Wednesday, July 17, 2013

Honey Locust Honky Tonk Pollardizes

Robert Pollard
Twenty years ago, Robert Pollard was just as likely to be standing in front of a fourth grade class as he was an  audience. That all changed in 1994 with the release of Bee Thousand by Guided By Voices.

As an underground indie performer, he was always very capable at carving out the short-run pop-rock songs that skip along so fast that it isn't always easy to settle in on a few standouts. In that regard, almost nothing had changed.

Pollard plunks down 17 tracks, with some ideas sparking less than a minute of music. Amazingly enough, none of those minutes are boring and it's all over in about a half hour.

Honey Locust Honky Tonk is an odd assemblage of indiscriminately listenable indie rock numbers. 

Even when Pollard plays for the shortest length of the time, there is something big behind behind the eyebrows. He is a songwriting powerhouse, convincing in half as many notes as other musicians.

After a few listens, especially if you are familiar with the work, you will start to hear some formula to it. But the thing I like best about Pollard is he always manages to mix in equal parts newness too. And these songs, the ones cut for Honey Locust Honky Tonk, are among my favorite tracks of all time.

PollardThe album opens with He Requested Things, an airy pop-rock song that turns eerie as the boy who arrives on the world begins to request things. The lyrics and hooks will linger long after, leaving feelings that create unease as much as comfort. It isn't clear whether the boy was lifted up or shot down for his audacity to want something better. What is clear is you somehow benefited.

The theme of it isn't exactly surrendered in Circus Green Machine either, which also shows his unwavering reverence to Pete Townshend. It won't be the last time such influences are heard on the album, but it stands out as the most obvious here. Expect them to creep in elsewhere.

There really isn't any point in purchasing singles. The value is downloading the album. If you are thinking about picking one or two, sample the entire album. Many great tracks on Honey Locust Honky Tonk are loaded up on the end.

I Killed A Man Who Looks Like You begs to be played over and over, with its haunting revelations. In the early verses, he distances himself from the victim. By the final verses, he reverses the idea entirely.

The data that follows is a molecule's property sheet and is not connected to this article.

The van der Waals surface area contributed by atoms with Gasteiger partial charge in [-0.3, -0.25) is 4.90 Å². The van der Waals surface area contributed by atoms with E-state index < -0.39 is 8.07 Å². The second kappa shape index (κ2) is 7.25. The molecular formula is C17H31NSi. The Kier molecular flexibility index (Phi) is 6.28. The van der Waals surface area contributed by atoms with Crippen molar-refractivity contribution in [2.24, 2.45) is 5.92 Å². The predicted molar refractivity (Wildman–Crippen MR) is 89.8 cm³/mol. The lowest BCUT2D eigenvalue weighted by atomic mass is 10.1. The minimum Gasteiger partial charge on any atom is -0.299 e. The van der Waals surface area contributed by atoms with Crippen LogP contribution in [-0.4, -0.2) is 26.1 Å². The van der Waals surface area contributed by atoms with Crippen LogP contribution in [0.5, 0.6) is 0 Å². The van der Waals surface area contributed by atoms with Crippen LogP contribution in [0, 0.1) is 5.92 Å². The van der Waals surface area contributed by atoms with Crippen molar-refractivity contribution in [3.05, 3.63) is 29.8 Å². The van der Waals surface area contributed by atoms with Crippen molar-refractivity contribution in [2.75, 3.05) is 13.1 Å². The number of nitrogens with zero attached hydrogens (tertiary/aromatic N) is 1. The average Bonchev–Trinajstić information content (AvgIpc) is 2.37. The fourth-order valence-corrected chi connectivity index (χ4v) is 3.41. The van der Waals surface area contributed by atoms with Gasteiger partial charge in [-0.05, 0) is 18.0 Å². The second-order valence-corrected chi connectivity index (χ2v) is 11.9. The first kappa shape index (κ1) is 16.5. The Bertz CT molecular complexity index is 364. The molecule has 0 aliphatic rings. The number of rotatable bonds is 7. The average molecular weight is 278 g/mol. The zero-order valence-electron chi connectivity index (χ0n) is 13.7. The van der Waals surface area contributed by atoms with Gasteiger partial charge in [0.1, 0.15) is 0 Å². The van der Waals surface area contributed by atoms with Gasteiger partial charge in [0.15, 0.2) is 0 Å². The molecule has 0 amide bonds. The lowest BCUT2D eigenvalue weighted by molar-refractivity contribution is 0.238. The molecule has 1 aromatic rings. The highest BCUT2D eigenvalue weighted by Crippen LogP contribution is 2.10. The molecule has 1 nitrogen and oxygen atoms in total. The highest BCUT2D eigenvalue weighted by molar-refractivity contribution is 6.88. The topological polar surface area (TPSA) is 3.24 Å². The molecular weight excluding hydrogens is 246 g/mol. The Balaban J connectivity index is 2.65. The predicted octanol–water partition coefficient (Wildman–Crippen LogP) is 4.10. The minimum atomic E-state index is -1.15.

The fact that the song feels long is part of the magic of Pollard. Another must-have track is Airs. If there was ever a song that makes you want to take off more than you put on, this is the song that will do it. There is a wise and humbled authenticity to the lyrics that rolls along like he just knows, despite the imperfections and occasional vocal crack.

Other standout songs include the bigness of Real Fun Is No One's Monopoly, the lyrics in It Disappears In The Least Likely Hands, and the Brit bounciness of She Hides In Black. Who Buries The Undertaker is equally good, as is Strange And Pretty Day.

The latter is all about the lo-fi piano before it introduces Suit Minus The Middle. It's also a fine reminder that Pollard is as much a professor of music as he is anything else. Some of those hooks and harmonies conjure up other musicians but in ways that are uniquely his own.

Honey Locust Honky Tonk Pollardizes 7.9 On The Liquid Hip Richter Scale. 

As much music as Pollard has been able to produce in the last two years alone is something of a standout. In addition to this big album, he put out the memorable English Little League under Guided By Voices. The best track off that album, for those who are curious, was Island (She Talks In Rainbows). Noble Insect is close. What makes his solo work different is how starkly haunted he can be.

You can turn up Honey Locust Honky Tonk by Robert Pollard on Amazon. You can download the album from iTunes. Barnes & Noble has also listed the vinyl edition of the album. The added warmth will no doubt make the album hum. Pollard doesn't tour, but occasionally makes guest appearances at events like Riot Fest with Guided By Voices.
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